Policy Relating to FII Investments in Government Securities and Long-Term Infrastructure Bonds Rationalized;

New Scheme for ECB Borrowings Introduced

          The policies relating to FII Investments in Government Securities, Corporate Bonds, Long-Term Infra Bonds and ECB of Indian Companies and QFI have been reviewed and the following changes have been made therein.

Government Securities:

1. Currently FIIs are allowed to invest US$5 billion in Government Securities that have residual maturity of over five years. It has now been modified to reduce the residual maturity to three years.
2. An additional window of US$5 billion would be available for FII investment in Government Securities subject to residual maturity of three years.
3. The above modifications would now make available to FIIs a total limit of US$10 billion subject to residual maturity of three years.
4. With the above changes, the total FII limit would stand at US$20 billion.
5. Further, in order to broad base the non-resident investor base for Government Securities, it has also been decided to allow long term investors like Sovereign Wealth Funds (SWFs), Multilateral Agencies, Endowment Funds, insurance funds, pension funds and foreign Central Banks to be registered with SEBI to also invest in Government securities within this enhanced limit of USD 20 billion.

A new scheme under ECB:

a. HLC-ECB has decided to add a new scheme for External Commercial Borrowings (ECB borrowings). Indian companies can now avail of ECBs for repayment of Rupee loan(s) availed of from the domestic banking system and/or for fresh Rupee capital expenditure, under the approval route, subject to satisfying the following conditions:

1. Only companies in the manufacturing and infrastructure sector will be eligible to avail of such ECBs;
2. Such companies shall be a consistent foreign exchange earner during the past three financial years;
3. Such companies are not in the default list/caution list of the Reserve Bank of India; and
4. Such ECBs shall only be utilized for repayment of the Rupee loan(s) availed of for ‘capital expenditure’ incurred earlier and are still outstanding in the books of the domestic banking system and/or for fresh Rupee capital expenditure.
5. The overall ceiling for such ECBs as stated at para-B (a) above, shall be USD10 (ten) billion. The maximum permissible ECB that can be availed of by an individual company will be limited to 50 per cent of the average annual export earnings realised during the past three financial years. The ECBs will be allowed to companies based on the foreign exchange earnings and its ability to service the ECB. The companies should draw down the entire facility within a month after taking the Loan Registration Number (LRN) from the Reserve Bank.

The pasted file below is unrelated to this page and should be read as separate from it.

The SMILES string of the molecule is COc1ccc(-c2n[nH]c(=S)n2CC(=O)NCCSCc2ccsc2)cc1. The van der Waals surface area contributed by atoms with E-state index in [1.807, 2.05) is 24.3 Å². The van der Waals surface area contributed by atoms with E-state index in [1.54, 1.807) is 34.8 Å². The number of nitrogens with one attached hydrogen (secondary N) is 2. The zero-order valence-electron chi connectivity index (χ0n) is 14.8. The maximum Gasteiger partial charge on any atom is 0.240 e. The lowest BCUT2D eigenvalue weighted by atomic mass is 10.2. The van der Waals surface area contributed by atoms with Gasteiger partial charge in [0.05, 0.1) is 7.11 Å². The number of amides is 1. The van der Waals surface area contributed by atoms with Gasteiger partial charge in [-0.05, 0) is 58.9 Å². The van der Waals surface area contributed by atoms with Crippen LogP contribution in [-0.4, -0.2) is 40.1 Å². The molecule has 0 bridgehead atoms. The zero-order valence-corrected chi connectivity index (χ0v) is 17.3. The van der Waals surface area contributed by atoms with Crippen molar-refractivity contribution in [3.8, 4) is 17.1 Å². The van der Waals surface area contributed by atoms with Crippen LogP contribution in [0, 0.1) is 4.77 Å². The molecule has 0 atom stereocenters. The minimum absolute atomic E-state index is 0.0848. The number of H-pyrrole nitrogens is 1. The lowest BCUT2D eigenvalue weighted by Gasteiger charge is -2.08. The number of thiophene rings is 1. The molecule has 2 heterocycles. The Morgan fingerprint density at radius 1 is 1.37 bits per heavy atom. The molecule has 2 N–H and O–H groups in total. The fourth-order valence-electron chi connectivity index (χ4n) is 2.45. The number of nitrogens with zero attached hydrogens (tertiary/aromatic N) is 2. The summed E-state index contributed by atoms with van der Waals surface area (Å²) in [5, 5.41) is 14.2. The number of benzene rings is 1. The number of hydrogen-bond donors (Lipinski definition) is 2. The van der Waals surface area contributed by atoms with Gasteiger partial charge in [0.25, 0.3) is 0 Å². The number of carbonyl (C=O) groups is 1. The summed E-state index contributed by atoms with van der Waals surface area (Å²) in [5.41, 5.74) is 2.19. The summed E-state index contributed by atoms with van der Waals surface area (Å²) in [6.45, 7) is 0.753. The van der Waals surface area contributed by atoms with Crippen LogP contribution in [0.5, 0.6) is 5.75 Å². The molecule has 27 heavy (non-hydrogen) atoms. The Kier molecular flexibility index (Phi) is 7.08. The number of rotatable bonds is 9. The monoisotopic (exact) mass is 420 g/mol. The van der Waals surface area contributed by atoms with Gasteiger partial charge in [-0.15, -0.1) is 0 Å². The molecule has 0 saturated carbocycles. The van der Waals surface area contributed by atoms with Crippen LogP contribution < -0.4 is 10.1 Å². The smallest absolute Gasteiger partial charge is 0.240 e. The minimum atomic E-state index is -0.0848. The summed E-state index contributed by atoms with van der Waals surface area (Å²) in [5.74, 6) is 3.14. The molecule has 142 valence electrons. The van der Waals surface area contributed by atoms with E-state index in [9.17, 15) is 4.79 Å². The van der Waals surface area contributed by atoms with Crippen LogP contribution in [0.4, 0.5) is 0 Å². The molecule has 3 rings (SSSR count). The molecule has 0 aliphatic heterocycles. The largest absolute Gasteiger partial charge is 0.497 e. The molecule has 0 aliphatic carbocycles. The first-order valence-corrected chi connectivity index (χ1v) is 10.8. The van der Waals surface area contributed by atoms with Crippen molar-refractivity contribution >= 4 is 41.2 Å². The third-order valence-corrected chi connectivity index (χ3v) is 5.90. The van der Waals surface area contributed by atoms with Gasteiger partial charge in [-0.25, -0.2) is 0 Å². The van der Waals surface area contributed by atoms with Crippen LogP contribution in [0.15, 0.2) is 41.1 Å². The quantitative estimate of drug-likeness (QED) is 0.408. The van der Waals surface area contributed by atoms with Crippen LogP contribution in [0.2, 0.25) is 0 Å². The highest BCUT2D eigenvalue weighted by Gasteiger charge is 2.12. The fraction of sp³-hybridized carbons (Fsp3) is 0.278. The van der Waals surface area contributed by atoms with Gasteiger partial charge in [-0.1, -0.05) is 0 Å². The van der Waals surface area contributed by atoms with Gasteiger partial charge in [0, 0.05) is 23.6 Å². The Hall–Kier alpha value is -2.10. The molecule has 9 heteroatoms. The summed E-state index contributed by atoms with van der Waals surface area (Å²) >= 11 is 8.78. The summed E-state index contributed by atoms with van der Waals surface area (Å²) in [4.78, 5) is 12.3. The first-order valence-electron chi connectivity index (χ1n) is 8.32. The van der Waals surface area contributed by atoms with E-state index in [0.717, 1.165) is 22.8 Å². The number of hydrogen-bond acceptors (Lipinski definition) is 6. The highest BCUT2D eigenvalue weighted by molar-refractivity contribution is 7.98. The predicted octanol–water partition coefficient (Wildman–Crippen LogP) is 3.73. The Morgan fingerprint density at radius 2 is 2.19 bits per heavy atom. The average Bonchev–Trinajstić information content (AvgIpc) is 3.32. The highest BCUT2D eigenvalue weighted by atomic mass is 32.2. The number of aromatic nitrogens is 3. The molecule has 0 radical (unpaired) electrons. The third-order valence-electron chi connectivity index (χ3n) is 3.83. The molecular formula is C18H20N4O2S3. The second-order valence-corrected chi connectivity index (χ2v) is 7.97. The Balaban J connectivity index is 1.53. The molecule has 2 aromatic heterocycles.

Rationalization in the Scheme of FIIs investment in Long-term Infrastructure Bonds

a. At present, FII investments in long term infra-bonds have a ceiling of US$25 billion. Out of the US$25 billion, the following are the sub- categorization:

1.         US$10 billion investment in IDF.

ii.          US$5 billion for FII investments in long term infra bonds with a residual maturity of one year and subject to a lock-in of similar period.

iii.         US$3 billion available for QFI investments in mutual fund debt

            scheme that also invest in schemes of infrastructure companies.

iv.        The remaining of the total ceiling (US$7 billion) is available in FII investments in long term infra bonds that have residual maturity of three years and is also subject to a lock-in period of three years.

b. The above scheme is being modified as under:

i.                Of the US$7 billion available in FII investments which is currently subject to a three year lock-in and three years residual maturity would now have one year lock-in and at least 15 months residual maturity at the time of first purchase by an FII.

ii.                The residual maturity of the bonds under the US$5 billion ceiling would now be at least 15 months at the time of first purchase and the lock-in period would continue to be one year.

iii.               The lock-in for IDF investment would be reduced to one year from the present three years subject to the condition that the residual maturity at the time of first purchase is at least 15 months.

iv.              As regards the USD 3 billion limit for QFI investment in MF debt     schemes, it has been decided that QFIs can invest in those MF   debt schemes that hold at least 25% of their assets (either in debt   or equity or in both) in the infrastructure sector.

The withholding tax would be liberalized as announced in the 2012-13 Budget.

Department of Revenue (DoR), RBI and SEBI will issue necessary circulars to give effect to the above changes/policies.

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